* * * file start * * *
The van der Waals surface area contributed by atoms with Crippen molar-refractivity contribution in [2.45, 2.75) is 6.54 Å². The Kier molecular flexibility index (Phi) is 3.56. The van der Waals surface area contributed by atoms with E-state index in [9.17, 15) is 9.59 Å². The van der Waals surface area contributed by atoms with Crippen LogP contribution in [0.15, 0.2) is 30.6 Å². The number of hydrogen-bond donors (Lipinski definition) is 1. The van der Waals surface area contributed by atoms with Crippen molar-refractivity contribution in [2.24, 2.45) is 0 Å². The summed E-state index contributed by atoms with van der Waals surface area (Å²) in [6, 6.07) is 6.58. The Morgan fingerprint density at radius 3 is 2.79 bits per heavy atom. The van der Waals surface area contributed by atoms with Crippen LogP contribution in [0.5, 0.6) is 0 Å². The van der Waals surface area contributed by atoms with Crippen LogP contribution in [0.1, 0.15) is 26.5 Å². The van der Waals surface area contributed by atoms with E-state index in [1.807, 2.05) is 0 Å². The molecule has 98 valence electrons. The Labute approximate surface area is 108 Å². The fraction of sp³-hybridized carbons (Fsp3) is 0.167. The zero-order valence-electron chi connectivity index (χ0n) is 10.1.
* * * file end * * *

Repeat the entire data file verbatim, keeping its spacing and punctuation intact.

The van der Waals surface area contributed by atoms with Crippen molar-refractivity contribution in [2.45, 2.75) is 6.54 Å². The Kier molecular flexibility index (Phi) is 3.56. The van der Waals surface area contributed by atoms with E-state index in [9.17, 15) is 9.59 Å². The van der Waals surface area contributed by atoms with Crippen LogP contribution in [0.15, 0.2) is 30.6 Å². The number of hydrogen-bond donors (Lipinski definition) is 1. The van der Waals surface area contributed by atoms with Crippen molar-refractivity contribution in [2.24, 2.45) is 0 Å². The summed E-state index contributed by atoms with van der Waals surface area (Å²) in [6, 6.07) is 6.58. The Morgan fingerprint density at radius 3 is 2.79 bits per heavy atom. The van der Waals surface area contributed by atoms with Crippen LogP contribution in [0.5, 0.6) is 0 Å². The van der Waals surface area contributed by atoms with Crippen LogP contribution in [0.1, 0.15) is 26.5 Å². The van der Waals surface area contributed by atoms with E-state index in [1.807, 2.05) is 0 Å². The molecule has 98 valence electrons. The Labute approximate surface area is 108 Å². The fraction of sp³-hybridized carbons (Fsp3) is 0.167. The zero-order valence-electron chi connectivity index (χ0n) is 10.1.